Football terminology in German

Football terminology in German

Football terminology in German
Football terminology in German

Schwalbe swallow

This word literally means "swallow", as in a bird, but do not be fooled by the innocent name. In football, "Schwalbe" is a deliberate dive performed by a player after he has never been hit or touched a little by the opponent, asking for a penalty or a free kick. Players who do this a lot or very dramatically are known as "Schwalbenkönig" – literally, "King of the Swallow".

Schiri Referees Team

This is the abbreviated form of the word "Schiedsrichter", which refers to one of the most important people in a football match: the referee. The refereeing team is responsible for the match. It is they who decide whether the goal is important and the penalty that the player deserves for making a mistake. Like "Schiri", many abbreviations in German are derived from the initials of each syllable in a long word.

Fallrückzieher kick bike

This is a difficult move known as a bike kick, a kick above head level or a scissor kick. The player throws his body back into the air and moves one leg in front of the other in the air in order to kick the ball back above head level, without resting on the ground. Its complexity and unfamiliar performance make it one of the most famous football skills.

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Abseits Infiltration

Abseits Infiltration

This is the German term for "infiltration". A player is considered "abseits" if he is in the half of the opposing team's field and is closer to his opponent's goal line than the ball, defensive players from the opposing team. In case of deviation, the referee grants an indirect free kick to the other team. Admire your friends as you play next with this important German word.

Flanke inserts the ball into the danger zone in front of goal

"Express" will be an Arabic term "Flanke". This technique is a delivery from a wing or wing to the opponent's penalty area – usually raised, although you can also view a low ball. The word "Flanke" literally means "loin" or "side". The idea is to get the ball into the danger zone in front of goal – hopefully it will score shortly thereafter.

Finte Trick

This is a puppet or trick, when a football player tries to trick his opponent into thinking that he will pass or shoot, when his real goal is to overtake the defender with the ball. "Finte" can be a pass or a simple shot, or even a drop of the shoulder trying to send the opponent the wrong way.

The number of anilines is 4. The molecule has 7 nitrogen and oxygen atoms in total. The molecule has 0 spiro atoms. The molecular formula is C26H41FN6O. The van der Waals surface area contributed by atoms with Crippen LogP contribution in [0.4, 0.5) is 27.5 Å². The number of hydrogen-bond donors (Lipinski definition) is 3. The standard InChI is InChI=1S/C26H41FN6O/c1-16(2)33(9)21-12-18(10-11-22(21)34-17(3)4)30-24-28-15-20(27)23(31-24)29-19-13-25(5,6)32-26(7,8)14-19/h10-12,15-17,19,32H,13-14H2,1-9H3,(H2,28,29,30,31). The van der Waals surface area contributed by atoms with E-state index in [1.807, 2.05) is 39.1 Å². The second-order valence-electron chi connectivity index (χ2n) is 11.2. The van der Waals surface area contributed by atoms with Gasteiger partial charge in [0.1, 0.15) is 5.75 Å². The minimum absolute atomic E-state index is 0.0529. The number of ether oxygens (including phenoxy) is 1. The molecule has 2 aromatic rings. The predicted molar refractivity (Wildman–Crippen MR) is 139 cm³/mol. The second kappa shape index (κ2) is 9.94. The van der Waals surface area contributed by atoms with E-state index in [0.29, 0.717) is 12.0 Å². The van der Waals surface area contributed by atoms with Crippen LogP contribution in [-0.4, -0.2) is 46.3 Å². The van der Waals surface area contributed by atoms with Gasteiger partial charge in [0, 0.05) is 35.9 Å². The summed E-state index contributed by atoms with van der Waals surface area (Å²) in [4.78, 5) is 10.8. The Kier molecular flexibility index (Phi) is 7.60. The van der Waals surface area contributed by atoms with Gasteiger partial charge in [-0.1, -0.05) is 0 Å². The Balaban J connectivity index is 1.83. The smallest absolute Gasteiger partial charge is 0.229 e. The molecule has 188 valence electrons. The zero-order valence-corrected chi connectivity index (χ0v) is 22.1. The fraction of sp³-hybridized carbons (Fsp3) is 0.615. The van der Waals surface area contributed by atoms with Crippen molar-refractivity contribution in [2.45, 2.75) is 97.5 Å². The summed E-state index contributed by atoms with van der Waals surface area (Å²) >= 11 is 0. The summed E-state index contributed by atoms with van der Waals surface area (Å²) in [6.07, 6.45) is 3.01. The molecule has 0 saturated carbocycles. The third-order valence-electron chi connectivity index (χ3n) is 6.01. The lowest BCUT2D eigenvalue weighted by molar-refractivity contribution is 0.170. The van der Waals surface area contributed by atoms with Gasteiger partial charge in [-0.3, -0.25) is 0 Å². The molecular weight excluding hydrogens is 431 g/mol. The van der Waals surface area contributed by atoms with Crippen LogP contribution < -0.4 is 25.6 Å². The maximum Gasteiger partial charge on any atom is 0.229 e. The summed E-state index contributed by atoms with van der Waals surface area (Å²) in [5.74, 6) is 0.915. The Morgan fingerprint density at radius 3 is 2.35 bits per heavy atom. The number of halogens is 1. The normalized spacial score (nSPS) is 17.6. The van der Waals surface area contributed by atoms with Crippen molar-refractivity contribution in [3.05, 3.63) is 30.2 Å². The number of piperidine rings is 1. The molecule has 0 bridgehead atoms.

Notbremse Emergency Brake

This term literally means "emergency brake". With regard to football, this is the case when a player makes a deliberate mistake in order to prevent a goal by the opposing team. It is a risky strategy. If he is caught by the referee, the player will be punished with a red card and often suspended from the next match as well.

Mechanical terminology in German

Elfmeter Penalty

Elfmeter Penalty

Each team cheers when they are given an "Elmeter" or a penalty, because this is an easy opportunity to score. "Elfmeter" can be crucial, especially in games with low goals. It is calculated when a direct mistake is made inside the box. The penalty is shot from exactly 11 metres (36 ft) from the goal, in the penalty area.

Zuckerpass is a nice pass

This term is translated literally, and this term means "sweet pass". On the pitch, this term refers to a skillful pass that is smooth, creative or particularly weighted. It is difficult for the receiver to control some passes, and the "sugar pass" sticks to its box. But shouldn't all professionals offer "Zuckerpass" all the time?

Economic terminology in German

Tor Target

When this word is screamed, which is usually so, it sounds more like "TORRR!" Tor means, of course, "target", although it is used in German to mean "gate". A goal is scored when the ball crosses the goal line between the goal supports, even if the defending player touches the ball the last time before it crosses the goal line – in this case it is "Eigentor" or "special goal".

Goldenes Tor is the only target of the game

"Goldenes Tor" is a German term to describe the only objective of the game, in those matches in which only one player finds the net. This should not be confused with the golden target rule that has now expired, which has a completely different meaning. This rule applies only to games that take extra time – and it was decided that the first goal scored in extra time ended the match was widely dropped in 2004.

Source

11 Football Terms in German You Should Know About the World Cup

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